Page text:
The Financial Industry Regulatory Authority (FINRA) issues a report on disciplinary and other actions involving registered brokers, investment advisers and brokerage firms every month.
Here are some of the most significant actions for May 2013. Follow this link to the FINRA website for all of the May 2013 disciplinary actions as well as those for prior periods.
American Enterprise Investment Services Inc. -Minneapolis, Minnesotawas censured and fined $20,000. Without admitting or denying the findings, the firm consented to the described sanctions and to the entry of findings that it failed to accurately report most changes to its customer positions to the Securities Industry Automation Corporation (SIAC)/ Options Clearing Corporation (OCC) Large Options Position Report (LOPR), in that the firm
caused trade quantities, rather than position quantities, to be reported to LOPR. The firm failed to report one position to the OCC LOPR for 11 consecutive trading days.
The findings stated that the firm failed to accurately report to the OCC LOPR thousands of Social Security numbers or tax identification codes, account names, street address information and expiring options positions. The firm failed to accurately report accounts to the LOPR under common control or acting-in-concert that should have been linked for purposes of in-concert reporting. The findings also stated that the firm failed to establish and maintain a supervisory system, including WSPs, reasonably designed to achieve compliance with rules governing the reporting of large options positions. (FINRA Case #2010021601201).
BNP Paribas Prime Brokerage, Inc.-New York, New York was censured and fined $15,000. Without admitting or denying the findings, the firm consented to the described sanctions and to the entry of findings that it failed to promptly file with FINRA the complaints for all of its securities-related civil litigation matters of which it had notice. (FINRA Case #2011025773301)
Boenning & Scattergood, Inc.-West Conshohocken, Pennsylvania was censured and fined $50,000. Without admitting or denying the findings, the firm consented to the described sanctions and to the entry of findings that it reported short interest positions when it should not have reported any short interest position for these securities. The findings stated that the firm’s supervisory system did not provide for supervision reasonably designed to achieve compliance with FINRA and NASD rules regarding short-interest reporting. (FINRA Case #2009017884601)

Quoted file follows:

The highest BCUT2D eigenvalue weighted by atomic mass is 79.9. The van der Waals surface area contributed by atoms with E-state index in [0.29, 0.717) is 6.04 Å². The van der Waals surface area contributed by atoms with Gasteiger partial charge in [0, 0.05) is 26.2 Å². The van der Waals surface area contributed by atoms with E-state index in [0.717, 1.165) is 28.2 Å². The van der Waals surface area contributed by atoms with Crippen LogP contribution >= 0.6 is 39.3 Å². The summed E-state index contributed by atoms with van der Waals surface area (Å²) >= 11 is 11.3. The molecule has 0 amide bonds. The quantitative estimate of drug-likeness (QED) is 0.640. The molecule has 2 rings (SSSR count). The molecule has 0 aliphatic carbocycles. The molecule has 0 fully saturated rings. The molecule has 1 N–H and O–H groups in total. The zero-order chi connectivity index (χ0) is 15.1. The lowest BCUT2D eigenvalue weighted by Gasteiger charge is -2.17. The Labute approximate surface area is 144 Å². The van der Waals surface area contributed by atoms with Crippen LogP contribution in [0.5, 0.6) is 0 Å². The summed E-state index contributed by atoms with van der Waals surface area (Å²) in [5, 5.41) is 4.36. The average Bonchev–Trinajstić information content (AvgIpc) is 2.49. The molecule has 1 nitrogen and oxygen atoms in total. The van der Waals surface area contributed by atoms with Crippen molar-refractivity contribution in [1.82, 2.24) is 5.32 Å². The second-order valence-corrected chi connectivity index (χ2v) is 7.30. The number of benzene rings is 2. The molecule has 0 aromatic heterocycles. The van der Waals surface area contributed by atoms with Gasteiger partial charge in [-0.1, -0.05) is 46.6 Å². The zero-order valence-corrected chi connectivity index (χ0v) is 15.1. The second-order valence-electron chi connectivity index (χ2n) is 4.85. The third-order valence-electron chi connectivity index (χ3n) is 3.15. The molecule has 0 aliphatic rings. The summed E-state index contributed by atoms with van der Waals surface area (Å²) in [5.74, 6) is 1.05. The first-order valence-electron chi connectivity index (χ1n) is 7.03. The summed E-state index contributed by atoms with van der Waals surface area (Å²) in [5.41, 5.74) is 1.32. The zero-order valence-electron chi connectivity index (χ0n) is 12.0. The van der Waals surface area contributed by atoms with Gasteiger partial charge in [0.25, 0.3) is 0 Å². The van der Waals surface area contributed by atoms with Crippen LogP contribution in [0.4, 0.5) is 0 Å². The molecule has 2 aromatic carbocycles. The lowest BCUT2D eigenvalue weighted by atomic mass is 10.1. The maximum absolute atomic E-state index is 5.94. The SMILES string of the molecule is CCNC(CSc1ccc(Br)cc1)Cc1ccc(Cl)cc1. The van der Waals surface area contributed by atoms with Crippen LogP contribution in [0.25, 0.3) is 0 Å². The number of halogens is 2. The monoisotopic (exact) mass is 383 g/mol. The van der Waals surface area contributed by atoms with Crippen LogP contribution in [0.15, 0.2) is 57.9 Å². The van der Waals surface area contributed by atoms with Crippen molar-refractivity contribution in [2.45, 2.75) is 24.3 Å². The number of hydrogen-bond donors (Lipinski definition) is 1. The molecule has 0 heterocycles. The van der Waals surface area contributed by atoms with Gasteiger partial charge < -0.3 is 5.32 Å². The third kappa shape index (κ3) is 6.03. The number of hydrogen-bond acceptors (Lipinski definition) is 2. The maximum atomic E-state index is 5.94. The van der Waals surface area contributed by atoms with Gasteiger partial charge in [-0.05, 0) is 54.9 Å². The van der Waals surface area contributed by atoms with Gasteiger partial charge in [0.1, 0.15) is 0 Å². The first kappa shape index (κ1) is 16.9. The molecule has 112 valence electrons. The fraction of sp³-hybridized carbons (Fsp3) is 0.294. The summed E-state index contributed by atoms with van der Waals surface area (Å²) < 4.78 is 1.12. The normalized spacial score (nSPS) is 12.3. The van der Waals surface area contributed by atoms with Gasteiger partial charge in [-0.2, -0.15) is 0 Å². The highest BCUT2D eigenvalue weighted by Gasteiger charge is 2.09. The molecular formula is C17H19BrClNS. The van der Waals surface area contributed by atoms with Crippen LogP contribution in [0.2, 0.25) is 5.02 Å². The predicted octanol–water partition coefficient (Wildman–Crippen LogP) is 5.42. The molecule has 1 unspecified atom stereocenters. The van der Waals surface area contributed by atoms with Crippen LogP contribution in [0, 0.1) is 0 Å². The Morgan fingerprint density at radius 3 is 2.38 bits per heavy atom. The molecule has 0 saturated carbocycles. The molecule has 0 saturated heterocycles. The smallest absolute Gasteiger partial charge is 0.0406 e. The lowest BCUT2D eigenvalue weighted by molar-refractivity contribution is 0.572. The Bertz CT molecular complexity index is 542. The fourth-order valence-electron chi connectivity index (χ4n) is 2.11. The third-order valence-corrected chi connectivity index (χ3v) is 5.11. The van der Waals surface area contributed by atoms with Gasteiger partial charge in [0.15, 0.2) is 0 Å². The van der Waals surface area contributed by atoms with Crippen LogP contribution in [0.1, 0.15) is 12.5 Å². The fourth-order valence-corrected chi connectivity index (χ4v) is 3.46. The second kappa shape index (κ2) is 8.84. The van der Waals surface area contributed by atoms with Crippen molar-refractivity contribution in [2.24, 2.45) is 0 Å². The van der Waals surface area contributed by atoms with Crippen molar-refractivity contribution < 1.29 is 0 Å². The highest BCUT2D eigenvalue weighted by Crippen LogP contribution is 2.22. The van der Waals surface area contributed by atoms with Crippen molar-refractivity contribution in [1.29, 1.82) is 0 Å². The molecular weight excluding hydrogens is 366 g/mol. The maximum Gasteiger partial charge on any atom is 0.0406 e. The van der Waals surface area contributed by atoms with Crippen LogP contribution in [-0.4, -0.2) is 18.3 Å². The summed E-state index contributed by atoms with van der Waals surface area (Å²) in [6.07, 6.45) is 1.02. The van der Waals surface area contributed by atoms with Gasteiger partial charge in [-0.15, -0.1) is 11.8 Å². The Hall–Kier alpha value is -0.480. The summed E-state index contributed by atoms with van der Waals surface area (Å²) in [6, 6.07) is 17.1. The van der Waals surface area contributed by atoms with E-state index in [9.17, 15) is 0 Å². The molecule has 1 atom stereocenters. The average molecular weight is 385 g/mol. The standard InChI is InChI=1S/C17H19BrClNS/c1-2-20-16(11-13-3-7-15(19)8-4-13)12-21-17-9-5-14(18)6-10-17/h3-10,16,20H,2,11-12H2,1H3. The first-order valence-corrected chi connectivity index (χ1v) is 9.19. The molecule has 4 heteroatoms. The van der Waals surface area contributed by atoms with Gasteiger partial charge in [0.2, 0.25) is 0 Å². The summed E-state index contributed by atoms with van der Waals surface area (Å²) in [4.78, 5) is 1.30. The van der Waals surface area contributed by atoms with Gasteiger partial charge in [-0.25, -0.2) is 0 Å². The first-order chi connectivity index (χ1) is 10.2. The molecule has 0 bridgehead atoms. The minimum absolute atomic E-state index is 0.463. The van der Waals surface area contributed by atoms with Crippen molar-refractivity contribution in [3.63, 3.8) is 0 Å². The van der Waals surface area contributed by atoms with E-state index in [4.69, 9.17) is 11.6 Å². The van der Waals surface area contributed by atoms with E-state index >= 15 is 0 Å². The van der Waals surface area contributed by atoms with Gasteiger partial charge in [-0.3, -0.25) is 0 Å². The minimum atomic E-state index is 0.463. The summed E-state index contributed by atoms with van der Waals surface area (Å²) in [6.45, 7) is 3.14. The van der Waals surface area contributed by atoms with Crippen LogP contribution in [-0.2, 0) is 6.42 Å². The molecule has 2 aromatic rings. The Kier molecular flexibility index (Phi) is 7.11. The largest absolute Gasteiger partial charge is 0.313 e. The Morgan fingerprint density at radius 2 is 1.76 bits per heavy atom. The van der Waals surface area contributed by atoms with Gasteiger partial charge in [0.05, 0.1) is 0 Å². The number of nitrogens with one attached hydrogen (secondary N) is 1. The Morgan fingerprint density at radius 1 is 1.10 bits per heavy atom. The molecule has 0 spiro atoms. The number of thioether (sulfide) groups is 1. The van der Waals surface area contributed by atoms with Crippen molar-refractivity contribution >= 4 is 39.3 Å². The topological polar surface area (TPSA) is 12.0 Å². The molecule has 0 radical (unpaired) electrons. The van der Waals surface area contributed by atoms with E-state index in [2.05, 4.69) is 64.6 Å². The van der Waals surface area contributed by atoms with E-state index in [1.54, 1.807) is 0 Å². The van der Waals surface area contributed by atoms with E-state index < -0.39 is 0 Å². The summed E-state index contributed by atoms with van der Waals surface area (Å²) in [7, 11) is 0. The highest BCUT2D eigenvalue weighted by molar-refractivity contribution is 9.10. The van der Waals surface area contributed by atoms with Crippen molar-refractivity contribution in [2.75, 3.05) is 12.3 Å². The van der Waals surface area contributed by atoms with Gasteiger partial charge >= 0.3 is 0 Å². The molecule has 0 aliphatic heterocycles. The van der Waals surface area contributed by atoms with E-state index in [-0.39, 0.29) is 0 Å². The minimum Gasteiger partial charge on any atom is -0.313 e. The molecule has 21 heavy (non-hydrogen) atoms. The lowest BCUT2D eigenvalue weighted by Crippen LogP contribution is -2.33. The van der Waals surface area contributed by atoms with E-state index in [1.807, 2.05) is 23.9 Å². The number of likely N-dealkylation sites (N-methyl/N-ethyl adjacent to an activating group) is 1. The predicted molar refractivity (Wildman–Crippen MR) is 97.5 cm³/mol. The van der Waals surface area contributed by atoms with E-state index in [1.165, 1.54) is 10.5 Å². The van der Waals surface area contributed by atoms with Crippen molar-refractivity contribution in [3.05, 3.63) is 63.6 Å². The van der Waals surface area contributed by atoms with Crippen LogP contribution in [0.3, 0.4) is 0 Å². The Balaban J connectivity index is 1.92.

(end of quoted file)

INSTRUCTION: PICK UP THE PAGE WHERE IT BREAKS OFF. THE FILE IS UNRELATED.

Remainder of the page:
BTG Pactual US Capital, LLC – New York, New York was censured and fined $20,000. Without admitting or denying the findings, the firm consented to the described sanctions
and to the entry of findings that while conducting a securities business, it failed to maintain its minimum net capital required by Securities Exchange Act Rule 15c3-1. The
findings stated that the firm filed a notification with FINRA and the SEC pursuant to SEC Rule 17a-11(b) to report these deficiencies. (FINRA Case #2012030409001)
M.D. Sass Securities, L.L.C. – New York, New York was censured and fined $100,000. Without admitting or denying the findings, the firm consented to the described sanctions and to the entry of findings that it distributed marketing materials that contained misleading descriptions of fund investment objectives. Certain of the investment objectives appearing in the communications that it distributed exceeded or failed to accurately capture the stated objective in the applicable private placement memorandum (PPM). The findings stated that the firm distributed marketing materials that contained unsubstantiated and exaggerated claims, misled by containing presentations or statements that were promissory of investment success or failed to reflect the inherent risks associated with investing in funds being promoted, contained unwarranted presentations in that the fund model provided did not have any relevance or correlation to the actual fund that the model was promoting, and/or contained a false and misleading statement regarding the funds. Certain statements were reiterated due to the recurring nature of the communications. The firm distributed marketing materials regarding funds that contained unwarranted performance projections, and failed to provide material disclosure regarding the risks of investing in the hedge fund(s) and/or hedge fund strategies being discussed. The findings also stated that the risk disclosures contained in the communications were not clear and transparent statements of risk, particularly when compared to the disclosures in the relevant PPMs. The firm distributed at least one fact sheet that provided contradictory fund inception dates and distributed varieties of marketing materials that failed to provide a sound basis for evaluating certain of the information presented. Many contained a variety of violations that were continually reiterated as a result of the cyclical nature of the communications. (FINRA Case #2009018187701)